On websites like www.heavens-above.com and www.calsky.com you can find the visible passes for your location. The maximum brightness of the tool bag is 4,8 mag. So in theory it can be a naked eye object. But in practice it turned out to be more difficult. I first tried to spot the tool bag with binoculars (7×50). After six failures I asked help on Cloudy Nights.
Armed with the good advice from a kind Neal and a little refractor I was more lucky on the first of July. The tool bag passed almost overhead at a distance of 280 km (in his 3534th turn around the Earth).
I was especially surprised by the speed of the satellite and there is no second chance. So I’m not sure that the sketched path is 100% correct (it differs a little bit from the calculated one). It was far more difficult to recall where the tool bag entered than where it left the FOV. It was also the first (and maybe the last) time I used a lath for an astro-sketch. The calculated brightness of the bag was 5,4 magnitudes. The bright star on the right border of the sketch (north) is Kappa Cygni. The two bright stars below (east) are Iota 1 and 2 Cygni.
When I was sketching some background stars there was at 0.57 UT an unexpected visitor. A bright (mag. 2,3) satellite passed the same FOV than the tool bag. Some research on CalSky revealed it was a cylindrical rocket-piece (IGS 3A H2A) that measured 13,5 by 2,5 meters. A nice extra!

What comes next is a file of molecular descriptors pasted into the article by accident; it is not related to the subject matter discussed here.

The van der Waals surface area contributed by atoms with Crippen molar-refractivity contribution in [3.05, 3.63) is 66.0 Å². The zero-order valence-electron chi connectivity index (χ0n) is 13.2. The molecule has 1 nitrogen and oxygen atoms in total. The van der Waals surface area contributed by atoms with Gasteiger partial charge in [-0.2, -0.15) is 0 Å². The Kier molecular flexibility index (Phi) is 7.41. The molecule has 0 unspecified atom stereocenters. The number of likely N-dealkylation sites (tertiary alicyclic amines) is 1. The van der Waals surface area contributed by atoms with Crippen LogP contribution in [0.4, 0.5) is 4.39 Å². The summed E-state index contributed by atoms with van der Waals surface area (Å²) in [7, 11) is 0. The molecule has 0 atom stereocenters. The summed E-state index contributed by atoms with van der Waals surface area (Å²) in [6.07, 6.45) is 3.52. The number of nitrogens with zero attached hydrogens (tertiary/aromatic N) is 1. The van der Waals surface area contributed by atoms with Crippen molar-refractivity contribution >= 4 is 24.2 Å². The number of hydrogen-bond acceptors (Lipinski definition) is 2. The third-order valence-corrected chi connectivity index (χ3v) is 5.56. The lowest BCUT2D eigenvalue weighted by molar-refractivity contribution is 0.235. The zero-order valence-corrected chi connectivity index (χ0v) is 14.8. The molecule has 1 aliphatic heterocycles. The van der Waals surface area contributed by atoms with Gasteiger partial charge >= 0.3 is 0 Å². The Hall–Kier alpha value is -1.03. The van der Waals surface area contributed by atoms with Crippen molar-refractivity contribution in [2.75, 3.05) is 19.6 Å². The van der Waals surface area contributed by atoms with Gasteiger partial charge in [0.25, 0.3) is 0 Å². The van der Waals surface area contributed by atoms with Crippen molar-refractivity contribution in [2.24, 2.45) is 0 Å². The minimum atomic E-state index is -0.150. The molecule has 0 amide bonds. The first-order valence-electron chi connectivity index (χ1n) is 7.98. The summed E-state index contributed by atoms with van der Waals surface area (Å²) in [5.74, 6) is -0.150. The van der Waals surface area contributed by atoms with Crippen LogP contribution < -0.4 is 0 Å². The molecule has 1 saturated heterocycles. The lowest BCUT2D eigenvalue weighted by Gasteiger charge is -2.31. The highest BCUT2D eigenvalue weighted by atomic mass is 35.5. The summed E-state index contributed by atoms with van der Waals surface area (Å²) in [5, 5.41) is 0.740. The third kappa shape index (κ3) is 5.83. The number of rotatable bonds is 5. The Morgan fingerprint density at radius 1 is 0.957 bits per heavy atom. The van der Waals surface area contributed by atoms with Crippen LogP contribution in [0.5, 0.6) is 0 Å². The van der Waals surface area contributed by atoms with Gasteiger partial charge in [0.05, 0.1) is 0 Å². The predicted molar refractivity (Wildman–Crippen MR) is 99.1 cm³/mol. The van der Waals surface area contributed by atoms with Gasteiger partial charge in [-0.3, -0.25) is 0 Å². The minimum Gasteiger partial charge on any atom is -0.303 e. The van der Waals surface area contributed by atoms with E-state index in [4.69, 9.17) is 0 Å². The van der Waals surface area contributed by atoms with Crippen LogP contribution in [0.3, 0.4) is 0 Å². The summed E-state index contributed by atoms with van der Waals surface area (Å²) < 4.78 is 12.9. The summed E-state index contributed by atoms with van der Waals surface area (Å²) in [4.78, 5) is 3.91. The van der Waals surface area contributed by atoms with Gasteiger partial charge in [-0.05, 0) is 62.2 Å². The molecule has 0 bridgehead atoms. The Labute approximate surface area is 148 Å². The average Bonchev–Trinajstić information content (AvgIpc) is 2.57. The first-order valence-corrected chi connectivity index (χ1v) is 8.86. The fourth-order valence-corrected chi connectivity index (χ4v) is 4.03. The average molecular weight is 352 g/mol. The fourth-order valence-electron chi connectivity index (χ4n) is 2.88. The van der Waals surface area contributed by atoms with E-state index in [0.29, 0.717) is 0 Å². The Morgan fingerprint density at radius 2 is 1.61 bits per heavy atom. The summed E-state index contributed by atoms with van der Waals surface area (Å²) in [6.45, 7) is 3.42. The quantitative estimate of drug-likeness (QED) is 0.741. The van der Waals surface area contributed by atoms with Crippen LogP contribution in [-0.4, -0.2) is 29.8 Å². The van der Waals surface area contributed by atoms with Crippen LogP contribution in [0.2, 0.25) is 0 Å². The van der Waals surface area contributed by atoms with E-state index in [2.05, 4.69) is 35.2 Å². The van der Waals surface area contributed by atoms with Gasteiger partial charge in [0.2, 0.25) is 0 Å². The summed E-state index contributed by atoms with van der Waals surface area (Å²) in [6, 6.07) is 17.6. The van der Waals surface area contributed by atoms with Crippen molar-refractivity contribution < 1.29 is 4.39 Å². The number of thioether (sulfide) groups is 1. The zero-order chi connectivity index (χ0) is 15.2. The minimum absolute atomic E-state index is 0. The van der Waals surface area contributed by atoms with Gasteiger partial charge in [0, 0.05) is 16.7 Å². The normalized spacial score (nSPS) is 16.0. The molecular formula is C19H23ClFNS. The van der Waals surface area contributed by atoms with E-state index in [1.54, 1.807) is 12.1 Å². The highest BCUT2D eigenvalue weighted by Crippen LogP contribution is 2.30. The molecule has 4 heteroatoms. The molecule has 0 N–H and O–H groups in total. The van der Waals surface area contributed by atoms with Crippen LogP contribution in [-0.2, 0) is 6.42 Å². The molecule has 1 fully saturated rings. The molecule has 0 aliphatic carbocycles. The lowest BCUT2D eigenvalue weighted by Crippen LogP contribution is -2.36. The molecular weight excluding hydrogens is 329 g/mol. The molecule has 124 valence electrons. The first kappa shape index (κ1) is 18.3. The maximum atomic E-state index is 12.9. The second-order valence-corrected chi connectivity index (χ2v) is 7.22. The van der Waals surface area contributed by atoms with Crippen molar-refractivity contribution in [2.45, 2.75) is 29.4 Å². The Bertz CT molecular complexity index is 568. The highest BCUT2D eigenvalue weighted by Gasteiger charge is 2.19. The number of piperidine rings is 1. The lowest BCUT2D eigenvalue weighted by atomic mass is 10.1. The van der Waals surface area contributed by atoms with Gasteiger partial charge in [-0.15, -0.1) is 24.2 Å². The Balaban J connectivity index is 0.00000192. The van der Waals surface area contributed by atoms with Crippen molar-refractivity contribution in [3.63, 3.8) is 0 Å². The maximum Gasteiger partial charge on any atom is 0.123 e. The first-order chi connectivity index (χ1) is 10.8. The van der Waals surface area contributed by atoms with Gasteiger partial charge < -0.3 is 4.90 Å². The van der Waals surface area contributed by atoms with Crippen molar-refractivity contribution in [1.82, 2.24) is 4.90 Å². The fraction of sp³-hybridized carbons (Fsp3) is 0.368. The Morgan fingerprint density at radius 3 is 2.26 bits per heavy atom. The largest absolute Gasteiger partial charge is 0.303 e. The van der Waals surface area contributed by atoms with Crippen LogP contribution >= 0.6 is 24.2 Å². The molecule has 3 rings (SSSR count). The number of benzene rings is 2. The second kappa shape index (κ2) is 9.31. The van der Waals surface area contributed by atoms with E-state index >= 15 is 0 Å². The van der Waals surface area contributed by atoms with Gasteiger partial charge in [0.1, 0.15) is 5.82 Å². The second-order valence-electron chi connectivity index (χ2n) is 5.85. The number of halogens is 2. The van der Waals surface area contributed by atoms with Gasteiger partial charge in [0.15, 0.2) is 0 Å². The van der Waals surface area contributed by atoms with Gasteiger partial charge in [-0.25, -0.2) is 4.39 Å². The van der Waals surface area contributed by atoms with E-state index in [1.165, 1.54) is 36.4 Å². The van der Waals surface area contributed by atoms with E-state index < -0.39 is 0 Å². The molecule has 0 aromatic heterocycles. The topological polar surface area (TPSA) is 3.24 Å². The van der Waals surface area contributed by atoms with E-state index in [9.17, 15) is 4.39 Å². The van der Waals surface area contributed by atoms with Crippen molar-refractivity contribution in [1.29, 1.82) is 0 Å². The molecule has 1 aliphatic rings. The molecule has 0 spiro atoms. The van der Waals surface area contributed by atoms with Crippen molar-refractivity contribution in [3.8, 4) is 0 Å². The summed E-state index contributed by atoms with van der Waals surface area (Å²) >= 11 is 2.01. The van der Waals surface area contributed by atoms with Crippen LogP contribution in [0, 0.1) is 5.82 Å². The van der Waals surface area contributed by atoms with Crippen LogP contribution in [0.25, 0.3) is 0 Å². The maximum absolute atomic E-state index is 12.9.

Don’t wait too long to observe the tool bag, because in the future it will fall back to Earth. It is not expected that any components of the tool bag will reach the Earth´s surface. But maybe some beautiful morning you will find a grease gun in your backyard…

Clear skies
Jef De Wit

Object Name: ISS / Shuttle tool bag
Object Type: satellite
Location: Hove, Belgium (51°09’ north lat. 4°28’ east long.)
Date and time: 1 July 2009, 0.52 UT
Equipment: Meade ETX-70 (2,75 inch refractor)
Eyepiece: 35mm Celestron Ultima (FOV 4,4° and magnification 10x)
NELM: 4,2 mag.
Medium: graphite pencil HB/n°2, lath, printing paper, scanned and inverted, some cleaning up was made with Paint


Catching a Passing Space Station

ISS

The International Space Station
Sketch and Details by Janusz Krysiak

Object Name:ISS
Object Type:Satellites
Location:Koluszki(Poland)
Date:15.05.2009,20.54(8.54 p.m.)

medium: pencil, white paper
equipment: Newton 300/1500
magnification: 68x

Hi,
This is International Space Station. I made this sketch on 15.05.2009. I
have seen solar panels, it was a wonderful view!


Reflections from the High Frontier

ISS and Shuttle

ISS and Progress M-02M
Sketch and Details by Janusz Krysiak

Object Name:ISS&Progress M-02M
Object Type:Satellites
Location:Koluszki(Poland)
Date:12.05.2009,21.12(9.12 p.m.)

medium: pencil, white paper
equipment: Newton 300/1500
magnification: 68x

Hi,
These are International Space Station and Progress M-02M about 11
minutes before docking.Progress M-02M was about 150 meters from